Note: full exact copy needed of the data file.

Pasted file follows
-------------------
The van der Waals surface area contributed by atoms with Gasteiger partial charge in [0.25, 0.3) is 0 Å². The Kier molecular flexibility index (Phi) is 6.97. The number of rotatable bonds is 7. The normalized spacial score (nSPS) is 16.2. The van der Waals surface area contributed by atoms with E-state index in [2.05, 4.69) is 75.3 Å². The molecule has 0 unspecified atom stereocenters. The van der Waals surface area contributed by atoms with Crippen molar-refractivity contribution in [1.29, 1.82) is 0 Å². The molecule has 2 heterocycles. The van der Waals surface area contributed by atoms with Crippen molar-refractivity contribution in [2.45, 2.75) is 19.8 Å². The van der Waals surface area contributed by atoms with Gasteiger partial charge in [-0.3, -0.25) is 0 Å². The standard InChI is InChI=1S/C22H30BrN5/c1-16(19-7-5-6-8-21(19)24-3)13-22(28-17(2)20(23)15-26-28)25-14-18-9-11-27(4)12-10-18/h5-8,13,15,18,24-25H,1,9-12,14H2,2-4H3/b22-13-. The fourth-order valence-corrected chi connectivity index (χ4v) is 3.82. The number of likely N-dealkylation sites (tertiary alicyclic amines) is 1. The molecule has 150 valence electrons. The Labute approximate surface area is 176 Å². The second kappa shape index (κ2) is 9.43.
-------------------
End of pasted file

The van der Waals surface area contributed by atoms with Gasteiger partial charge in [0.25, 0.3) is 0 Å². The Kier molecular flexibility index (Phi) is 6.97. The number of rotatable bonds is 7. The normalized spacial score (nSPS) is 16.2. The van der Waals surface area contributed by atoms with E-state index in [2.05, 4.69) is 75.3 Å². The molecule has 0 unspecified atom stereocenters. The van der Waals surface area contributed by atoms with Crippen molar-refractivity contribution in [1.29, 1.82) is 0 Å². The molecule has 2 heterocycles. The van der Waals surface area contributed by atoms with Crippen molar-refractivity contribution in [2.45, 2.75) is 19.8 Å². The van der Waals surface area contributed by atoms with Gasteiger partial charge in [-0.3, -0.25) is 0 Å². The standard InChI is InChI=1S/C22H30BrN5/c1-16(19-7-5-6-8-21(19)24-3)13-22(28-17(2)20(23)15-26-28)25-14-18-9-11-27(4)12-10-18/h5-8,13,15,18,24-25H,1,9-12,14H2,2-4H3/b22-13-. The fourth-order valence-corrected chi connectivity index (χ4v) is 3.82. The number of likely N-dealkylation sites (tertiary alicyclic amines) is 1. The molecule has 150 valence electrons. The Labute approximate surface area is 176 Å². The second kappa shape index (κ2) is 9.43.